'We wander among the ruins of civilization. And precisely because it is in ruins, this civilization, there is no need to confront it. It really is a strange war that we’ve entered into, and that requires the production of worlds and languages, the opening of places, the building of homes', (Tiqqun).
The film is simple and compared to the first film in the pairing a straightforward plot and driving concept to the narrative. This is to the benefit of the film. It is welcoming and rewarding to the reader for this straightforwardness to it. It ultimately lacks the other touches that make a film really stick with my as a viewer and left me feeling cool the experience as a whole. Well directed and filmed certainly.
The word "Masterpiece" gets thrown around a lot these days. However... this film IS a Masterpiece. It absolutely wrecked me. Covering almost every emotion I have in me. The beauty in this cinematic effort is truly amazing - through great highs and tremendous lows - the way the director shows us these emotions is pure artistic inspiration. This is the power of cinema realized.
A sister and brother journey from Greece to Germany in search of a father they've never known. The movie feels like a extended metaphor for a search for God. I couldn't get past the violent scene in the truck, and had no faith that the other shoe wouldn't drop and I'd be something like a snuff film done for artistic reasons. It didn't turn out to be particularly gruesome but my faith in the movie was lost.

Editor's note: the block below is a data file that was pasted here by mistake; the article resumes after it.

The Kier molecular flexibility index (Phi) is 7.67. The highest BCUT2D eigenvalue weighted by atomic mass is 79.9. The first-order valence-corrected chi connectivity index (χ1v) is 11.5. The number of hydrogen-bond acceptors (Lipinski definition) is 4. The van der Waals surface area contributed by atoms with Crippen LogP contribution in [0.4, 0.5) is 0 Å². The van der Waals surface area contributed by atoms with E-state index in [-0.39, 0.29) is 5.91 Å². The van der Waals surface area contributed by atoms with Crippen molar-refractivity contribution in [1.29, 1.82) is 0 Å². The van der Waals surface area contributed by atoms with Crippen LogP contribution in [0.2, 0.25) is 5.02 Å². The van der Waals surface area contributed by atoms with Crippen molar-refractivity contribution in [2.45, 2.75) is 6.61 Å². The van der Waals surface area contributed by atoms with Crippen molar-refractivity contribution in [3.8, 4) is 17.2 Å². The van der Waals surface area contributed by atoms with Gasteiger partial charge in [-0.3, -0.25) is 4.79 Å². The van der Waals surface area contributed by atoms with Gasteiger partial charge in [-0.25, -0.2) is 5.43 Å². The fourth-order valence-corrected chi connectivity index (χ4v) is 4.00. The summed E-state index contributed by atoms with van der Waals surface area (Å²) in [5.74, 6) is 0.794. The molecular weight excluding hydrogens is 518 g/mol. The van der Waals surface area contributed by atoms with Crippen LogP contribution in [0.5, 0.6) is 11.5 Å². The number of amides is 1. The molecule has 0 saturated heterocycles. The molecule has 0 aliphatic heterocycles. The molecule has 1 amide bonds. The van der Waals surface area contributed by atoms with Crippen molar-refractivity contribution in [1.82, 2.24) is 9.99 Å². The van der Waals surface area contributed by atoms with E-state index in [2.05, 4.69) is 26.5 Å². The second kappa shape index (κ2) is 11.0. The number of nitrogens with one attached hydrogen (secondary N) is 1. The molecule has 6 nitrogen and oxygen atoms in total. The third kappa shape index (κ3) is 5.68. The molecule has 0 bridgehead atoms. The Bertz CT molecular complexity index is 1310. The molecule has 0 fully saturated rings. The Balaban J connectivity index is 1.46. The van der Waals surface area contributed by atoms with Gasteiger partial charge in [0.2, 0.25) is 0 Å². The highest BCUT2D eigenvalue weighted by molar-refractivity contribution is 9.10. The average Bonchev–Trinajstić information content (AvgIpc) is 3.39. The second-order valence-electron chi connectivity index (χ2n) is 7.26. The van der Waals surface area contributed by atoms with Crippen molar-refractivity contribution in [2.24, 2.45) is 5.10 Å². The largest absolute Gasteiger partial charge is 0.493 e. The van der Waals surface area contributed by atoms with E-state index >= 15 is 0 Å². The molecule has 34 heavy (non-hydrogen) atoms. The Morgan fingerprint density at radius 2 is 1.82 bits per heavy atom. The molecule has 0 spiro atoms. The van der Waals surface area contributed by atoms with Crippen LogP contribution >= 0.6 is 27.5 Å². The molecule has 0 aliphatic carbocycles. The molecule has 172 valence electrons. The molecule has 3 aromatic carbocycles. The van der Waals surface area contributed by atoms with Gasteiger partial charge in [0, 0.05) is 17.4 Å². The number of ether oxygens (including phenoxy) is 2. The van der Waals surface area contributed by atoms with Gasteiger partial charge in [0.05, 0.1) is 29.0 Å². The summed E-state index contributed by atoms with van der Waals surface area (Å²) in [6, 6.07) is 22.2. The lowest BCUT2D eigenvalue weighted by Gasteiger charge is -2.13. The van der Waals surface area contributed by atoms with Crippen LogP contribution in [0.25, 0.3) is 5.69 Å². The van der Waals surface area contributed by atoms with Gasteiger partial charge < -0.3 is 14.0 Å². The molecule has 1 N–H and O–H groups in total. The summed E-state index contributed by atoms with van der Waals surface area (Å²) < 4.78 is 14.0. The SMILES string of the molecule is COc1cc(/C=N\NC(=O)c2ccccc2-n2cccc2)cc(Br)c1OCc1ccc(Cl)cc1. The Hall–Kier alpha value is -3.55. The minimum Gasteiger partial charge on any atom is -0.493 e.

One of the most heartbreaking films I've seen in a long time, somewhere between Ivan's Childhood, the 400 Blows, and Grave of the Fireflies, this emotional piece of social realism—littered with brief moments of beautiful surrealism—is about as stark as they come. While at times it is heartwarming, it makes up for it by hitting you right in the gut with reality.
I liked this film a lot, but it suffered from trying too hard to be a "masterpiece." There are certain things that seem self-conscious, over determined. The foggy bit of film, people frozen in place staring up at the snow and a giant hand being lifted out of the ocean by a helicopter are examples of this. Also, some of the dialog was a bit too literary. Still, the film was very moving...
Angelopoulos sends his protagonist on a mythic journey through a repellent world full of social cold. Some of his highly symbolic and sometime surreal pictures are so intense that they stay in your head long after watching this film. Especially noteworthy is the slow and gently moving camera, changing the perspectives very smoothly.
Angelopoulos makes exquisite the cold alienation of life in a strange world so inhospitable to joy. Many of this film's sustained and often surreal images are just unforgettable. An absolutely brutal allegory about the struggle for -- and the value of -- faith. This is a rare work of genuine cinema, in that it could not exist in any other medium. Transcendent, perfect.